In Chavez’s absence, U.S. works to open communication with Venezuela
By Juan Forero,
CARACAS, Venezuela — With cancer-stricken President Hugo Chavez battling for his life, the Obama administration has embarked on a discreet but concerted weeks-long diplomatic initiative to open channels of communication with his sharply anti-American government.
The effort to break through a years-old deep freeze with one of the world’s top oil suppliers comes as Venezuela plunged deeper into an institutional crisis Wednesday over Chavez’s long absence since undergoing surgery Dec. 11 in Cuba.
But American officials have been preparing for a post-Chavez scenario, one in which they can engage Caracas on a variety of concerns the State Department has had about the Venezuelan government’s policies. They include the close alliance Venezuela has built with Iran, extensive narco-trafficking through Venezuelan territory and prickly economic issues important to U.S. companies, such as their inability to repatriate earnings from here because of currency controls.
“Regardless of what happens politically in Venezuela, if the Venezuelan government and if the Venezuelan people want to move forward with us, we think there is a path that’s possible,” State Department spokeswoman Victoria Nuland said Wednesday. “It is just going to take two to tango.”
Nuland spoke with reporters soon after Venezuela plunged deeper into an institutional crisis over Chavez’s absence. The 58-year-old leftist firebrand, who has not been seen publicly in a month, has been so hobbled by his illness that the government announced he would not attend his inauguration Thursday for a fourth term.
Opponents say that his latest six-year term ends Thursday and that if he does not appear for his swearing-in, the head of the National Assembly must assume leadership on an interim basis.
But Wednesday, the Supreme Court in Venezuela ruled that the inauguration could be postponed and that Chavez actively remains head of state, even though his health status is a mystery.
“We have determined that there is not even a temporary absence,” the court’s president, Luisa Estella Morales, told reporters. She said the court also did not see any “merits” in appointing a medical board to determine the state of Chavez’s health, as his opponents have demanded in recent days.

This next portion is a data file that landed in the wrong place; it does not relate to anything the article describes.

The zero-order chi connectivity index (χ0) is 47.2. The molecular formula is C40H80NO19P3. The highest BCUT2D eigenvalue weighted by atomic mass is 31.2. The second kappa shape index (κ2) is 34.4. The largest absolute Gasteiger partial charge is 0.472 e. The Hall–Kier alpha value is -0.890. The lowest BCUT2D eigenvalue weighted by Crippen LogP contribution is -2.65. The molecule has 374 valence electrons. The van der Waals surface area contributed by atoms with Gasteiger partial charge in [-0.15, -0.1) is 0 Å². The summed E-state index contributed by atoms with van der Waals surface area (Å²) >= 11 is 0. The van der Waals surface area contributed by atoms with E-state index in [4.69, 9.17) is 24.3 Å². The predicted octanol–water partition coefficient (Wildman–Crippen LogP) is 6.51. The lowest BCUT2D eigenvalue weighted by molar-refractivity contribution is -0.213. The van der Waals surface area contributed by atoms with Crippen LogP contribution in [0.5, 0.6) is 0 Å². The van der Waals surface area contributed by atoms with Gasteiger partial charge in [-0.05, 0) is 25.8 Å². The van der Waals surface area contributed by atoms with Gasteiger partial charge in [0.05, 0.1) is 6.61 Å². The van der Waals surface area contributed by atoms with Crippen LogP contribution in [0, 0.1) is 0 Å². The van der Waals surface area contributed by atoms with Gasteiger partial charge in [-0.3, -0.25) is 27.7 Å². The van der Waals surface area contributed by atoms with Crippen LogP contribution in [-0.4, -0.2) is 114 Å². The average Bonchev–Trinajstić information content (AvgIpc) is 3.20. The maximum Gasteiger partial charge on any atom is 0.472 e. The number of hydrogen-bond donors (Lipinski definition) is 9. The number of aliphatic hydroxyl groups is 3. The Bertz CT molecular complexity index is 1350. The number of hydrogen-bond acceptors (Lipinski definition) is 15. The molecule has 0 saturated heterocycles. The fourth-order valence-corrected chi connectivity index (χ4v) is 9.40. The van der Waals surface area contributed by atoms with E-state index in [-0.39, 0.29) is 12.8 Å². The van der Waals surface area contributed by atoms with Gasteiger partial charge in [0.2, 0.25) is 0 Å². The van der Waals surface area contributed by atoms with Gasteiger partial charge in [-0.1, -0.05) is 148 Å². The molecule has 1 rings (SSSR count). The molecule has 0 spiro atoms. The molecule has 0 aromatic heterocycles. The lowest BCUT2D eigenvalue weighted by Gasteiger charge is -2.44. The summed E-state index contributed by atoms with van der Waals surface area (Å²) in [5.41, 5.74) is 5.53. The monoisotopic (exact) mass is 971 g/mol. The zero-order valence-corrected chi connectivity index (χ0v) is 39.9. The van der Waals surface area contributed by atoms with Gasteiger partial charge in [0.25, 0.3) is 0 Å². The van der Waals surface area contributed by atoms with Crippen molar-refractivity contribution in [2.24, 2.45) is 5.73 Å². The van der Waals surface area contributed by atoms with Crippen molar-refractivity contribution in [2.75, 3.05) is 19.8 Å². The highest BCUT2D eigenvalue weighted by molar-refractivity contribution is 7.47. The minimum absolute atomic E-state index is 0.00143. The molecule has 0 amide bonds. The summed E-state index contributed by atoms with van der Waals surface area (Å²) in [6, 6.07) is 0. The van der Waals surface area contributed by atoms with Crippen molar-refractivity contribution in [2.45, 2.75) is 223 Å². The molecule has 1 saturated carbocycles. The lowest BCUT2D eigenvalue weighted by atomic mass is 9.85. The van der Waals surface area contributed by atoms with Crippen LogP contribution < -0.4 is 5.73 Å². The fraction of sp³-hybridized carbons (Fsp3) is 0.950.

In the event that he dies or becomes too incapacitated to recover, Chavez has said that Vice President Nicolas Maduro, a confidant of the president and a former union leader, should be the successor.
Maduro is considered an ideologue close to Cuba’s Communist leadership and in lock step with Chavez’s long-standing policy of distancing Venezuela from the United States, which had been a close ally until his presidency began in 1999. As foreign minister, a position he still holds, Maduro has led Chavez’s campaign to forge closer ties with U.S. adversaries such as Iran.
But Maduro is also seen as a negotiator, and the Americans have begun their exploratory talks in part by seeking him out, said a senior U.S. official, who spoke on the condition of anonymity because of the delicate nature of the talks with Venezuela.
In November, Roberta S. Jacobson, the assistant secretary of state for Western Hemisphere affairs, spoke by phone with Maduro, the senior official said. There also have been meetings in Washington between Kevin Whitaker, a deputy assistant secretary of state, and Roy Chaderton, the Venezuelan ambassador to the Organization of American States, which is based in the city.
“I would characterize it as a handful of conversations that have taken place,” the U.S. official said. The Obama administration, the official added, has in recent weeks “had more echo and better luck” engaging Venezuela than in the past seven years, when the relationship started to splinter badly.
The official, as well as people who have worked with Maduro in Caracas on foreign-policy issues, cautioned that the talks are designed to simply find a channel of communication.